Philosopher and atheist Daniel C. Dennett, author of "Breaking the Spell: Religion as a Natural Phenomenon," recently had a close brush with death.
An ambulance sped him to a hospital, where a C-T scan revealed he had a dissection of the aorta. The lining of the main output vessel carrying blood from his heart was torn, creating a two-channel pipe where there should be one.
Some of the people who loved him prayed for him during his recovery. He responds to those friends in this essay, thanking "goodness," not God, and explains why.
As I now enter a gentle period of recuperation, I have much to reflect on, about the harrowing experience itself and even more about the flood of supporting messages I've received since word got out about my latest adventure. Friends were anxious to learn if I had had a near-death experience, and if so, what effect it had had on my longstanding public atheism. Had I had an epiphany? Was I going to follow in the footsteps of Ayer (who recovered his aplomb and insisted a few days later "what I should have said is that my experiences have weakened, not my belief that there is no life after death, but my inflexible attitude towards that belief"), or was my atheism still intact and unchanged?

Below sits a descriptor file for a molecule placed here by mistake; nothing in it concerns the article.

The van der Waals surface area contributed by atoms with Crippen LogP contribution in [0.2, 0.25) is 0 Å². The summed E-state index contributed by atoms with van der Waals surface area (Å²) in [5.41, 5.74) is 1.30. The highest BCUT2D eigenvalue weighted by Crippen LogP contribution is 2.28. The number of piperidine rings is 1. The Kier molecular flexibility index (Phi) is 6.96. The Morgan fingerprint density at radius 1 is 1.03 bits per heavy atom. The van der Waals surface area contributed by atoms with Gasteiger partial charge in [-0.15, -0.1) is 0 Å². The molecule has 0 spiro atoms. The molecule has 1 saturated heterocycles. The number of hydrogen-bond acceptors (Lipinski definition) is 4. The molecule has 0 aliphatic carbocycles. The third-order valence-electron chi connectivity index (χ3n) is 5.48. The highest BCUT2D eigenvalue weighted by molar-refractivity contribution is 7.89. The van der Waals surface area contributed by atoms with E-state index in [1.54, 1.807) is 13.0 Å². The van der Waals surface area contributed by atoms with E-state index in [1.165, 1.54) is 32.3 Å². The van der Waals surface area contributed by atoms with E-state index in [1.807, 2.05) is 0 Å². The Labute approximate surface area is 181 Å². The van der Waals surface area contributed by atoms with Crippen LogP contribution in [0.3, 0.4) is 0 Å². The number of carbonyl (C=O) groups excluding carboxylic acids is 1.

Yes, I did have an epiphany. I saw with greater clarity than ever before in my life that when I say "Thank goodness!" this is not merely a euphemism for "Thank God!" (We atheists don't believe that there is any God to thank.) I really do mean thank goodness! There is a lot of goodness in this world, and more goodness every day, and this fantastic human-made fabric of excellence is genuinely responsible for the fact that I am alive today. It is a worthy recipient of the gratitude I feel today, and I want to celebrate that fact here and now.